1 of 2 people found the following review helpful
2.0 out of 5 stars
Much better books available on the same subject, 8 Oct 2012
As someone who is a strong supporter of the free market I will start my review by warning people that this will not be an unbiased review. I was very excited to read this book. This was written by the author as a response to the anti-capitalist feelings that have become much louder and stronger during the recent recession and financial crisis so I was looking forward to hear what he had to say.
Sadly, I can honestly say that I do not believe that this book will bring any new converts to the free market, heck if I wasn't already converted it wouldn't have really convinced me.
Only the first chapter really addresses the question as to why capitalism is the best system despite it's flaws. The rest of the book focuses on specific issues such as welfare, foreign aid and debates that are currently happening in the American political scene at the moment. These chapters are unconvincing and don't seem to answer the central question that the author was attempting to answer.
The book doesn't flow very well and I didn't think the book had much of a structure, it just went from one subject to another with little rhyme or reason. The author also repeats himself quite a lot which got very irritating.
There were also points in the book where he seemed to contradict himself. One example I found particularly irritating. In the preface to the book the author argues that democracy refutes the criticisms made by anti-capitalists regarding the unequal income distribution. The author points out that democratic capitalism does not have this problem because in a democracy the voters can choose the level of income tax which is implemented or how much should be spent on particular welfare services. Yet almost in the next page the author condemns high levels of tax and income distribution as ways for governments to regulate capitalism. While I agreed with a lot of the points that the author made about high taxation and welfare I found myself asking "why say that voters deciding tax and welfare rates is a defence of capitalism then accuse both these things as a threat to the economic system?" I am not an expert in economics by any stretch of the imagination so I will be the first to admit that I may be picking the author up wrong but it just seemed counter-productive.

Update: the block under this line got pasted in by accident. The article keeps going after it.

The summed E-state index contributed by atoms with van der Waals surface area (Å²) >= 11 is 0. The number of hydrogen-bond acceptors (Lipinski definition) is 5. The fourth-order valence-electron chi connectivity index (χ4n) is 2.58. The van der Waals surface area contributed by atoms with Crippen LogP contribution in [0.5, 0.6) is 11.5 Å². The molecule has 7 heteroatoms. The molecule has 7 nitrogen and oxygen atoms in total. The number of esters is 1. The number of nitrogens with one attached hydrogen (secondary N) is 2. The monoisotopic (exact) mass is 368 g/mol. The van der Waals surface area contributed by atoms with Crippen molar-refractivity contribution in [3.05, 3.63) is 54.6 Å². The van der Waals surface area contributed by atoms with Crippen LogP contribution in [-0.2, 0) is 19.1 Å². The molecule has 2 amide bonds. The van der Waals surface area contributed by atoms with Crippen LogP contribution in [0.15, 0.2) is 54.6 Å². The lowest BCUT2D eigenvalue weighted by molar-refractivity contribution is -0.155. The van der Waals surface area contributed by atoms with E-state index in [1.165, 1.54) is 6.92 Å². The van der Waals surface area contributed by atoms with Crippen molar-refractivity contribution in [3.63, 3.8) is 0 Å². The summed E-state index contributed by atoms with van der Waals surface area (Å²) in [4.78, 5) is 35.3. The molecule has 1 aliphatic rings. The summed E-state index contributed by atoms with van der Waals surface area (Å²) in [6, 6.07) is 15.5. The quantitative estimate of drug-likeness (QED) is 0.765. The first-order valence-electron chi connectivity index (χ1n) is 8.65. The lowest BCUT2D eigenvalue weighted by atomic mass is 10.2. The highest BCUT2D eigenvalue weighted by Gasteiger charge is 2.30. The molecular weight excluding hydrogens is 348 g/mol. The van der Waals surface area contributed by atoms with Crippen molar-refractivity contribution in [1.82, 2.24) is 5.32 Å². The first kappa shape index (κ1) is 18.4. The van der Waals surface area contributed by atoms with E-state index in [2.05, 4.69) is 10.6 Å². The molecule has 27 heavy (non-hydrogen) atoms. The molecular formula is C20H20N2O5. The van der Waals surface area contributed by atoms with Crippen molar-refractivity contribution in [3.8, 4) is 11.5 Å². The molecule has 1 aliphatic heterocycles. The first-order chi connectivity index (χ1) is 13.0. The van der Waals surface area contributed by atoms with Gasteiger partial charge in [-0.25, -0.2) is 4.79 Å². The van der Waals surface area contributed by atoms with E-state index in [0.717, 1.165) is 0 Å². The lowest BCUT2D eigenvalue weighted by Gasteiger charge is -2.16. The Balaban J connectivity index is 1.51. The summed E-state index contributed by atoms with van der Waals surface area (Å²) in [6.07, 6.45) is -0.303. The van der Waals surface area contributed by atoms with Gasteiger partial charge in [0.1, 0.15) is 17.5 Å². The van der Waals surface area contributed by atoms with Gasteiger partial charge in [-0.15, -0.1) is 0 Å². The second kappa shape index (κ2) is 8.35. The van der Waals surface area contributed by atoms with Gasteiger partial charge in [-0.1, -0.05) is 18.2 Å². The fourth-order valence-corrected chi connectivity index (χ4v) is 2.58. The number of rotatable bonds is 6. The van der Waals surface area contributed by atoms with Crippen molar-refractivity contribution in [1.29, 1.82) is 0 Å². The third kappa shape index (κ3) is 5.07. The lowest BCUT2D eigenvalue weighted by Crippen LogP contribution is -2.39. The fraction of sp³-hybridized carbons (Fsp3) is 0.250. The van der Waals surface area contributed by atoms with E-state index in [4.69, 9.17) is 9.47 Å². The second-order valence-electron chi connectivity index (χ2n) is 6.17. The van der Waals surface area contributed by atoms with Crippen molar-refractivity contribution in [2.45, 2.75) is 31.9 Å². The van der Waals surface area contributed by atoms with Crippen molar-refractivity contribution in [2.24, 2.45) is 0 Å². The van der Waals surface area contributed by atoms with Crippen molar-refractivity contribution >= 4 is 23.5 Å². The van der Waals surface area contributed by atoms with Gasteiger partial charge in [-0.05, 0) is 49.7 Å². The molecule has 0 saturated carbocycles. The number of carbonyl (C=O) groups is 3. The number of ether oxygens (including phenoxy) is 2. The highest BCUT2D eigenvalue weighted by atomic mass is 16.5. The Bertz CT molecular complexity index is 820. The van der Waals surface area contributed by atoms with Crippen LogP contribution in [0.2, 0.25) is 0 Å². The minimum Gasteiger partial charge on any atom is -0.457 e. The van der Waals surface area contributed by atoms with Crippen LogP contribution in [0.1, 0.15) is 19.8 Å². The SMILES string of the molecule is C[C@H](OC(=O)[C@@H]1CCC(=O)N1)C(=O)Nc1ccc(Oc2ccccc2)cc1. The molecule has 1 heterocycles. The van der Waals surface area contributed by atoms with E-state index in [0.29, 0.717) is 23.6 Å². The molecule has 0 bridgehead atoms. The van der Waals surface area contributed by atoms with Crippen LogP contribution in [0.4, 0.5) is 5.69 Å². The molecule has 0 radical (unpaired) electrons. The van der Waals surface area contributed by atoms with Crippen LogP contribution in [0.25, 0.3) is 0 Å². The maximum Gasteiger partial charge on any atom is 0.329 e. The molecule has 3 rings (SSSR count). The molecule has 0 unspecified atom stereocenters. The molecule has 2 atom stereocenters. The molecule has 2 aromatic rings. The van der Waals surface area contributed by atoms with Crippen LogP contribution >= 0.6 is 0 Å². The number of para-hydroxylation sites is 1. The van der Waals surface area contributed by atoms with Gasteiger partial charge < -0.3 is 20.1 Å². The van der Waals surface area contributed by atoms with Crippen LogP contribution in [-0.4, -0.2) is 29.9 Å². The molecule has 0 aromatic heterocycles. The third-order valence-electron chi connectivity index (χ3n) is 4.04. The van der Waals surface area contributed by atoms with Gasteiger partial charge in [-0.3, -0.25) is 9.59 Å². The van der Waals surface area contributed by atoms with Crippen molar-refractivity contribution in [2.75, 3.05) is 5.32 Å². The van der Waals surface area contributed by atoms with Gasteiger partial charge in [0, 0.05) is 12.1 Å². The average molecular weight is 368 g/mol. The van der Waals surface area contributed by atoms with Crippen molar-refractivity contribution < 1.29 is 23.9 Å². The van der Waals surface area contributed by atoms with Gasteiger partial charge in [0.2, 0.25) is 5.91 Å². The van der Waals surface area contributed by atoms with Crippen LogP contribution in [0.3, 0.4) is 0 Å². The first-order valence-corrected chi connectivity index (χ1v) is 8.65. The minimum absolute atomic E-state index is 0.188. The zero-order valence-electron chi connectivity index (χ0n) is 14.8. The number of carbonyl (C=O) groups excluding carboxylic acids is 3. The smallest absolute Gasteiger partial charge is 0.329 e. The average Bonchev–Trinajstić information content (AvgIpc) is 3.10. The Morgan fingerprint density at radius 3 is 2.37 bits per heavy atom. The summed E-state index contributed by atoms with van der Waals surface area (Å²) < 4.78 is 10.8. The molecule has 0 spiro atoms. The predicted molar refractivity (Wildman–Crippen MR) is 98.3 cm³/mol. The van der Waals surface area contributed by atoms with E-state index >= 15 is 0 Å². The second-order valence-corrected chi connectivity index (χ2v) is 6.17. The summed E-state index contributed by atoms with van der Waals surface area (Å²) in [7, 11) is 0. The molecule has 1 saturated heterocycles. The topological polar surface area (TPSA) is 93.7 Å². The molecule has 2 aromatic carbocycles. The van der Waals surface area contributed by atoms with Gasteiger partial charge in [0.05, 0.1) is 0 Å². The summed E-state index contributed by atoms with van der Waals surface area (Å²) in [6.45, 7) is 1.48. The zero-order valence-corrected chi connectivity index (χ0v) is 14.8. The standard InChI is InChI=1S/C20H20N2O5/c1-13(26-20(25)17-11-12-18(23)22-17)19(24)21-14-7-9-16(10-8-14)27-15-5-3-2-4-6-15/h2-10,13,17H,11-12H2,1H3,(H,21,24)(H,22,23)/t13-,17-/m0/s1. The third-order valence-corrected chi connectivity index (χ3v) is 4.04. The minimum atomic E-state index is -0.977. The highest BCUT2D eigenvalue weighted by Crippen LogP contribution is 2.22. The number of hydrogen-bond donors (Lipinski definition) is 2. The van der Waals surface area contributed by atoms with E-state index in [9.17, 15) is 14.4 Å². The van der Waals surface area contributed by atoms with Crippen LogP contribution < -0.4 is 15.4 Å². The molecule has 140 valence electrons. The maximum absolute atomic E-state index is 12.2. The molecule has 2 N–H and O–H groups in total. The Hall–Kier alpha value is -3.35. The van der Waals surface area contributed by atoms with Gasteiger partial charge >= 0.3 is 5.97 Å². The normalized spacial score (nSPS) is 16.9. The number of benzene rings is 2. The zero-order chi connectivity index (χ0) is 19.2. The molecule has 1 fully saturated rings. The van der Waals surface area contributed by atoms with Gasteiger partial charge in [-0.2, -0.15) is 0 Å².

In conclusion I have to say that anybody who has reservations about capitalism will not be convinced by this book and supporters of capitalism will probably be frustrated at the authors failure to defend the system which has brought prosperity and increased living standards to millions of people around the world. I myself was hoping for a better defence of free market thinking, especially when that current thinking is under so much attack. For much better defences of capitalism I would recommend Guy Sorman's "Economics does not lie". DO not waste your time with this book.